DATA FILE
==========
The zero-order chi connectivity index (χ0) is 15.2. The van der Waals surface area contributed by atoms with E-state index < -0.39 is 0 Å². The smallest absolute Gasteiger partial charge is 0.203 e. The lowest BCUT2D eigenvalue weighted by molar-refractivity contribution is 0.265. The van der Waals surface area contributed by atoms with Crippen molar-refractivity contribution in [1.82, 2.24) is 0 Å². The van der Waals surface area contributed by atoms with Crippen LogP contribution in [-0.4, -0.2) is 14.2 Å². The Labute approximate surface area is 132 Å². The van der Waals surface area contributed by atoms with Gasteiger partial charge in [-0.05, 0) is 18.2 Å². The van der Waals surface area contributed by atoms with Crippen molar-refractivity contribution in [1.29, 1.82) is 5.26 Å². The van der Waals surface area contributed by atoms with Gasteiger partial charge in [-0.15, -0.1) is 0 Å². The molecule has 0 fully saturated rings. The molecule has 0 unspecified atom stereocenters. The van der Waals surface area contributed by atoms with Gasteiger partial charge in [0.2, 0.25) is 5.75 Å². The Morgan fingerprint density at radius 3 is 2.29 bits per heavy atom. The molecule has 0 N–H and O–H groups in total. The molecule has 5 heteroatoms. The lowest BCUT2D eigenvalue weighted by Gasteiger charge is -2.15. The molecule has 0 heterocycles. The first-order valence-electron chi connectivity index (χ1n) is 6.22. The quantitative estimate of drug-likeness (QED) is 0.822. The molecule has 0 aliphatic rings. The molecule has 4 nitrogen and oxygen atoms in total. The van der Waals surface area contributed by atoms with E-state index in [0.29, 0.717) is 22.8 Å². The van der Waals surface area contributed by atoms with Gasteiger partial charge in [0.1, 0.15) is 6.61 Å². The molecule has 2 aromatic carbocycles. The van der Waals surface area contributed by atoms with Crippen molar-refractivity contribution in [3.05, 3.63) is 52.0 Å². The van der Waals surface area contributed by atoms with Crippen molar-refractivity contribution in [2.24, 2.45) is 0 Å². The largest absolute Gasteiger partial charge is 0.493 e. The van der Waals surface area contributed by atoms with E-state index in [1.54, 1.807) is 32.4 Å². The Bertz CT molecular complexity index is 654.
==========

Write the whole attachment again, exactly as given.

The zero-order chi connectivity index (χ0) is 15.2. The van der Waals surface area contributed by atoms with E-state index < -0.39 is 0 Å². The smallest absolute Gasteiger partial charge is 0.203 e. The lowest BCUT2D eigenvalue weighted by molar-refractivity contribution is 0.265. The van der Waals surface area contributed by atoms with Crippen molar-refractivity contribution in [1.82, 2.24) is 0 Å². The van der Waals surface area contributed by atoms with Crippen LogP contribution in [-0.4, -0.2) is 14.2 Å². The Labute approximate surface area is 132 Å². The van der Waals surface area contributed by atoms with Gasteiger partial charge in [-0.05, 0) is 18.2 Å². The van der Waals surface area contributed by atoms with Crippen molar-refractivity contribution in [1.29, 1.82) is 5.26 Å². The van der Waals surface area contributed by atoms with Gasteiger partial charge in [-0.15, -0.1) is 0 Å². The molecule has 0 fully saturated rings. The molecule has 0 unspecified atom stereocenters. The van der Waals surface area contributed by atoms with Gasteiger partial charge in [0.2, 0.25) is 5.75 Å². The Morgan fingerprint density at radius 3 is 2.29 bits per heavy atom. The molecule has 0 N–H and O–H groups in total. The molecule has 5 heteroatoms. The lowest BCUT2D eigenvalue weighted by Gasteiger charge is -2.15. The molecule has 0 heterocycles. The first-order valence-electron chi connectivity index (χ1n) is 6.22. The quantitative estimate of drug-likeness (QED) is 0.822. The molecule has 0 aliphatic rings. The molecule has 4 nitrogen and oxygen atoms in total. The van der Waals surface area contributed by atoms with E-state index in [0.29, 0.717) is 22.8 Å². The van der Waals surface area contributed by atoms with Gasteiger partial charge in [0.1, 0.15) is 6.61 Å². The molecule has 2 aromatic carbocycles. The van der Waals surface area contributed by atoms with Crippen molar-refractivity contribution in [3.05, 3.63) is 52.0 Å². The van der Waals surface area contributed by atoms with Crippen molar-refractivity contribution in [2.24, 2.45) is 0 Å². The largest absolute Gasteiger partial charge is 0.493 e. The van der Waals surface area contributed by atoms with E-state index in [1.54, 1.807) is 32.4 Å². The Bertz CT molecular complexity index is 654.